MARQUETTE — The change in weather is apparent and the sunlight is dwindling.
On this week’s ABC10 feature, Caylee Kirby met with a therapist to learn more about the signs and symptoms of seasonal affective disorder.
The short day of winter are slowly coming upon us. As sunlight begins to decrease many individuals begin to struggle with seasonal affective disorder, also known as SAD
“And very frequently it’s the case where a person has a depressive episode that’s triggered by the change of the seasons, most of the time we see this with people who have a depressive episode that’ll come on with the start of winter” said Therapist, Paul Olson.
Some of the things to look out for are the normal symptoms of depression, such as loss of energy and the feeling of sadness, but also things that are not directly related.
“Like for instance, psycho social stressors. We need to look at those kinds of things because they happen very frequently with people who are older, who have disabilities, people who are in poverty” said Olson. “There are a lot of psycho social stressors that come with the change of seasons and with the winter time, that are separate from depression.”
Some people may begin to feel this ‘slump’ as early as August, but most symptoms usually begin around October and November and subside in March and April. If you feel any symptoms, address it.
“It really needs to be addressed now, it needs to be addressed before the snow flies. The person needs to be upfront with their doctor and the person needs to plan for what they’re going to do” said Olson.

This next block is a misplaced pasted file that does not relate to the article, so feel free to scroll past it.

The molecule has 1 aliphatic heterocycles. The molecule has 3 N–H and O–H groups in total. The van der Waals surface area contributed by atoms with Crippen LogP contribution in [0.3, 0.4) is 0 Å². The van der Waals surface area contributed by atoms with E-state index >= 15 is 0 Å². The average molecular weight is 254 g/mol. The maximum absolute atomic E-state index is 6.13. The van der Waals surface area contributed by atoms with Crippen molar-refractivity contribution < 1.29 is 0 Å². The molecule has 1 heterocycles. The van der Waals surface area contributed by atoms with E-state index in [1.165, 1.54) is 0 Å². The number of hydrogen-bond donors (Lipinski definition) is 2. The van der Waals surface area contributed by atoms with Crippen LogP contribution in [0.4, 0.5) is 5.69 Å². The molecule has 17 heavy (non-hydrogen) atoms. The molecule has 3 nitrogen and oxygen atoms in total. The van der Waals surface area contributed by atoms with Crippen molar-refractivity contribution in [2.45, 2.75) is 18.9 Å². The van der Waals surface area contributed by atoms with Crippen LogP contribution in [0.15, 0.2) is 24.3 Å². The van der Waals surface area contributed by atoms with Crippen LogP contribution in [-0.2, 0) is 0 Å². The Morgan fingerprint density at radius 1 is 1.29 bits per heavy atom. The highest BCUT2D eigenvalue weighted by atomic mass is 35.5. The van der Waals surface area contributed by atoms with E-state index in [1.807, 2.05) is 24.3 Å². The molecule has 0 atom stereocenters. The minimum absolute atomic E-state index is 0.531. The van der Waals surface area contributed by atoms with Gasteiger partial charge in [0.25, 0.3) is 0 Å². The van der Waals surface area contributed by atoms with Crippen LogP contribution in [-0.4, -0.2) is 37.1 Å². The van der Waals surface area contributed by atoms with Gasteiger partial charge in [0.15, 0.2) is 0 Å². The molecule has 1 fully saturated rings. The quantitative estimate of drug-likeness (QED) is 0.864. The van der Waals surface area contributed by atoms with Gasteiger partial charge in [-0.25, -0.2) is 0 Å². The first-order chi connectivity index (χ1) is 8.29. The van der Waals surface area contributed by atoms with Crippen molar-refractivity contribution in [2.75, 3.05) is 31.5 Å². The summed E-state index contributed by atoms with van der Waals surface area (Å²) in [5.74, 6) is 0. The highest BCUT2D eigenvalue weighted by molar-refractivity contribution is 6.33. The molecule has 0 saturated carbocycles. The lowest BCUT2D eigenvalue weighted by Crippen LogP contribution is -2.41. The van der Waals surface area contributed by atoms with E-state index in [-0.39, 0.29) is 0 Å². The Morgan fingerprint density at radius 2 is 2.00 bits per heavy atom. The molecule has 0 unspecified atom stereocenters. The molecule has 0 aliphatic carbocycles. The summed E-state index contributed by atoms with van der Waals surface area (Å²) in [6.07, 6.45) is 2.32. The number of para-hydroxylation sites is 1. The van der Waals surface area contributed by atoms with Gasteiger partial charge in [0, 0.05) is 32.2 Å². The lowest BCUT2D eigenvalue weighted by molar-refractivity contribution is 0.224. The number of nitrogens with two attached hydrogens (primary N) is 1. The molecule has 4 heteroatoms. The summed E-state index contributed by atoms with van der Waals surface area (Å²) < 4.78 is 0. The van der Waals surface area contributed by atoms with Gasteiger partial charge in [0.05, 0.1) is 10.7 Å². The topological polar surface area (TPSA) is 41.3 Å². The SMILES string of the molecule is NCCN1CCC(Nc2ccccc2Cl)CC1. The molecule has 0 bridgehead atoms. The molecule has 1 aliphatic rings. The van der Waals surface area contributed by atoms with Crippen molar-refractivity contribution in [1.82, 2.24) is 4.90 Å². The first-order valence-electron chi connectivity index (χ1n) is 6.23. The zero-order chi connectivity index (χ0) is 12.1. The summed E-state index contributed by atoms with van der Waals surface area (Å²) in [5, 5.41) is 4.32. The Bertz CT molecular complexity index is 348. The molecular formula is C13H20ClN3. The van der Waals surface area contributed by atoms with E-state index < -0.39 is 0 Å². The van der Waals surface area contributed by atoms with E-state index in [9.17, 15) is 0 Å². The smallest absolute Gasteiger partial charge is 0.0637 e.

Existing research has found that key treatment approaches are fixing Vitamin D levels, light therapy, antidepressant medications, and counseling.
“If it is the case that you feel a seasonal pattern to your depression, make sure that you’re upfront about it with your doctor” said Therapist, Paul Olson.
According to the National Alliance on Mental Illness, the prevalence of Seasonal Affective Disorders varies due to factors that can include but are not limited to; latitude, age and sex.
- The condition is more prevalent in people that live in higher and or northern latitudes.
- A higher prevalence for young people
- Women are more likely than men to experience it.
“First of all, we always talk about the idea of being proactive. You need to know that we’re going to have winter this year, it’s coming so you need to be prepared for it. When you wake up in the morning and there’s six inches of snow, it’s too late” said Olson.
Although the best thing to do it catch it before it starts.